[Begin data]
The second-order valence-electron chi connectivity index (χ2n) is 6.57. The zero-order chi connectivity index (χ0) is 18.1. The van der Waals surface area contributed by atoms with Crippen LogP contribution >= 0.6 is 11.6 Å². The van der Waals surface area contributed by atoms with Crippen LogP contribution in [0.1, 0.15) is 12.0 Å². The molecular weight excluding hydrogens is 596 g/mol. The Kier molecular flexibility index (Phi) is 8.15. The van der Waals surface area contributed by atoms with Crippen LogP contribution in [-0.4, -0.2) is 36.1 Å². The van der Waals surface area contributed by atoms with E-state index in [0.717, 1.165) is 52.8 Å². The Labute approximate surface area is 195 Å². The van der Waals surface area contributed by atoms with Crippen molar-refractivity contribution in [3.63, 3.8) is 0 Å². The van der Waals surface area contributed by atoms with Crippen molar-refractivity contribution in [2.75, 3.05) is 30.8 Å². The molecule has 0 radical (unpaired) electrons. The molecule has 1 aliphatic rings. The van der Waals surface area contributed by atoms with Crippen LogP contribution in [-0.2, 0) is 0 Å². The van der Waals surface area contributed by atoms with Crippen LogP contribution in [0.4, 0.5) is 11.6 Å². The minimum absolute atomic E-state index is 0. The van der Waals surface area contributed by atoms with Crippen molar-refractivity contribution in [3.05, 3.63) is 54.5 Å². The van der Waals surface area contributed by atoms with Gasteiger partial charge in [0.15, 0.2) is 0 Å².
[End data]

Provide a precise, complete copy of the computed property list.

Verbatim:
The second-order valence-electron chi connectivity index (χ2n) is 6.57. The zero-order chi connectivity index (χ0) is 18.1. The van der Waals surface area contributed by atoms with Crippen LogP contribution >= 0.6 is 11.6 Å². The van der Waals surface area contributed by atoms with Crippen LogP contribution in [0.1, 0.15) is 12.0 Å². The molecular weight excluding hydrogens is 596 g/mol. The Kier molecular flexibility index (Phi) is 8.15. The van der Waals surface area contributed by atoms with Crippen LogP contribution in [-0.4, -0.2) is 36.1 Å². The van der Waals surface area contributed by atoms with E-state index in [0.717, 1.165) is 52.8 Å². The Labute approximate surface area is 195 Å². The van der Waals surface area contributed by atoms with Crippen molar-refractivity contribution in [3.63, 3.8) is 0 Å². The van der Waals surface area contributed by atoms with Crippen molar-refractivity contribution in [2.75, 3.05) is 30.8 Å². The molecule has 0 radical (unpaired) electrons. The molecule has 1 aliphatic rings. The van der Waals surface area contributed by atoms with Crippen LogP contribution in [-0.2, 0) is 0 Å². The van der Waals surface area contributed by atoms with Crippen LogP contribution in [0.4, 0.5) is 11.6 Å². The minimum absolute atomic E-state index is 0. The van der Waals surface area contributed by atoms with Crippen molar-refractivity contribution in [3.05, 3.63) is 54.5 Å². The van der Waals surface area contributed by atoms with Gasteiger partial charge in [0.15, 0.2) is 0 Å².